Czech Republic’s capital city of Prague is also its largest and is divided into two parts by the Vltava River. The city has a historical town at its core and is filled with colourful baroque styled buildings. There is a lot of rich influence and history surrounding this city and you can see this through the buildings of Prague, with many Gothic churches and medieval architecture. Prague has a standing in important historical events as it was the capital of the kingdom of Bohemia and played a major role during the Habsburg Monarchy.
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Due to Prague being a political, cultural and economic hub, there are many sites to see within the city. A lot of these attractions survived destructive events during the 20th-century and as a result Prague’s historic centre was recognised as a UNESCO World Heritage Site. The historic centre consists of a number of architectural sites including Charles Bridge which crossed over the city’s Vltava River and connects Prague’s old town with the new towns. It is named after King Charles IV who started its construction in 1357. The Prague Castle is a stunning complex of architecture dating back to the 9th century. It contains Roman and Gothic influences and it is also the official office of the president of Czech Republic.
Prague’s Old Town has a wonderfully rustic feel to it as you navigate down its cobblestoned streets. Many of Prague’s main attractions are located in its Old Town, including the Gothic Church of Our Lady before Tyn and Prague’s medieval Astronomical Clock, which is a 600-year old clock located by the city hall and it displays the twelve apostles when the clock strikes.
Czech cuisine may not be well known, but there are plenty of delicious dishes to try and what better way to culturally explore the city than by pleasing your taste buds. Try Trdelnik also known as chimney cakes is rolled dough which is wrapped around a stick. The dough is then roasted over a flame until it is crispy and then finally topped off with sugar and a walnut mix which gives this traditional dessert its sugary taste. There are loads of stands dotted around Prague which make and sell Trdelnik. Or taste Svickova which is essentially braised beef served with dumplings. This is a traditional Czech dish and is a widespread meal throughout the country. This is the perfect meal if you’re looking for something that is creamy, sweet and savoury all in one.
The best way to witness the culture and history of Prague is by walking through it’s Old Town. Here, you’ll see the different periods and styles that have influenced the city over the years, from Baroque, Medieval and Gothic. Due to Prague being a hub of political, cultural and economic activities in Central Europe for years, this is reflected throughout the city. Prague is full of theatres, opera houses, open national parks as well as old architecture and more contemporary buildings. It’s the perfect city that mixes the old with the new. Prague is a fantastic base for up and coming artists and musicians, with current features of art, street art and live music. The city is also home to a rock and roll scene which is gaining steam and can be heard in many of the live venues around Prague.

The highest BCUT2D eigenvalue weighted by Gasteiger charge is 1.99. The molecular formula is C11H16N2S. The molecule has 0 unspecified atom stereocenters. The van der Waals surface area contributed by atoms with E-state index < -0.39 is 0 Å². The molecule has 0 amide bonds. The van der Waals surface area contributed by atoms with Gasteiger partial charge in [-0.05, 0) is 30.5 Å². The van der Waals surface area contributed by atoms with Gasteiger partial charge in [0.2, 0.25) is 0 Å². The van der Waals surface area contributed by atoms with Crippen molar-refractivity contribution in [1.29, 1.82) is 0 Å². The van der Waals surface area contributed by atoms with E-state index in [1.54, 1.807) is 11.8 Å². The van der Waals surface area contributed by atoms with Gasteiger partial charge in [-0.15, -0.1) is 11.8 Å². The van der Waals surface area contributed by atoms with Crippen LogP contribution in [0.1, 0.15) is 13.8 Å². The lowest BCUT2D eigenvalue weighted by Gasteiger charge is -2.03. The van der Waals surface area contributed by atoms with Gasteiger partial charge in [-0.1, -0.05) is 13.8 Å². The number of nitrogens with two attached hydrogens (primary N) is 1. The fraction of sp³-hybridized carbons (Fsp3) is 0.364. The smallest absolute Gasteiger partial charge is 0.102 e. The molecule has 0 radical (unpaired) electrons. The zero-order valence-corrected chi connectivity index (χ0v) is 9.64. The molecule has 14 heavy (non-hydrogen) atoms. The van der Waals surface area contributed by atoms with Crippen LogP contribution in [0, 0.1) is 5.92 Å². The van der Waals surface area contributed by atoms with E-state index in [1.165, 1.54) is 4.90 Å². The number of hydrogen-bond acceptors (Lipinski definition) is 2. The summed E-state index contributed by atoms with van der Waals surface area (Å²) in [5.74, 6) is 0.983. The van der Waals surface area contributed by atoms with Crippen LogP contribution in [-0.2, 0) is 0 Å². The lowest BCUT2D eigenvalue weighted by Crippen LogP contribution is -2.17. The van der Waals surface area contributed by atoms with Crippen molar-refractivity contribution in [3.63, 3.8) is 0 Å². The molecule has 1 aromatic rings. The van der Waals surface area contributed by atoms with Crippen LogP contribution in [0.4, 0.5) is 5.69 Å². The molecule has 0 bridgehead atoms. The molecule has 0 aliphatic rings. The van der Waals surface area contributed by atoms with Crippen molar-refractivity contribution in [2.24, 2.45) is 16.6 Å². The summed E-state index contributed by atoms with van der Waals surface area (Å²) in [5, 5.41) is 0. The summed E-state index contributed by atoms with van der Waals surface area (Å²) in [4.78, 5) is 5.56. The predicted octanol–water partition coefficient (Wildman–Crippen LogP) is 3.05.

Prague is a great city with a lot of sightseeing to do, but when the night falls Prague comes alive. You can find two ends of the spectrum in Prague, from traditional beer halls which feature musicians playing the accordion to modern night clubs. If you choose to venture to the night clubs of Prague, you will find that house and techno are the principal music types that are played. Head to M1 Lounge located in the Old Town Square or for live music MeetFactory Music which hold a huge capacity of fellow party-goers. Prague is home to traditional pubs but if you’re looking for a more contemporary bar, you’ll definitely find them in the city. The majority of bars can be found in the center of Prague, which means a spot of bar hopping is on the cards.
Prague is a fun place to do some shopping as the city is full of small boutiques and little market stalls. Small shops are dotted about the Old Town where you can fish out bargains. In Prague boutiques you can find collections from up and coming designers and various styles to suit many tastes. Little markets have bits and bobs which would be great souvenirs to remember your city break in Prague. Vintage and antique items with Bohemian prints can be found, along with illustrations and books. Wooden keepsakes and herbal soaps are folk-like items that you will find in small shops and markets.
Ultimately, Prague is a wonderful city break location. It is suited to absolutely anyone, whether it is families, young groups of travellers or couples who’re looking for a romantic break away. Whether you’re a fan of architecture or a history buff, you’ll find aspects of Prague that you’ll love and appreciate. A weekend break in Prague is a great length of time to spend in the capital in order to see all the important spots. From the city’s Old Town to the Astronomical Clock, there are some fascinating things to see and do. Check out our last minute deals or our cheap holidays to find something that suits you.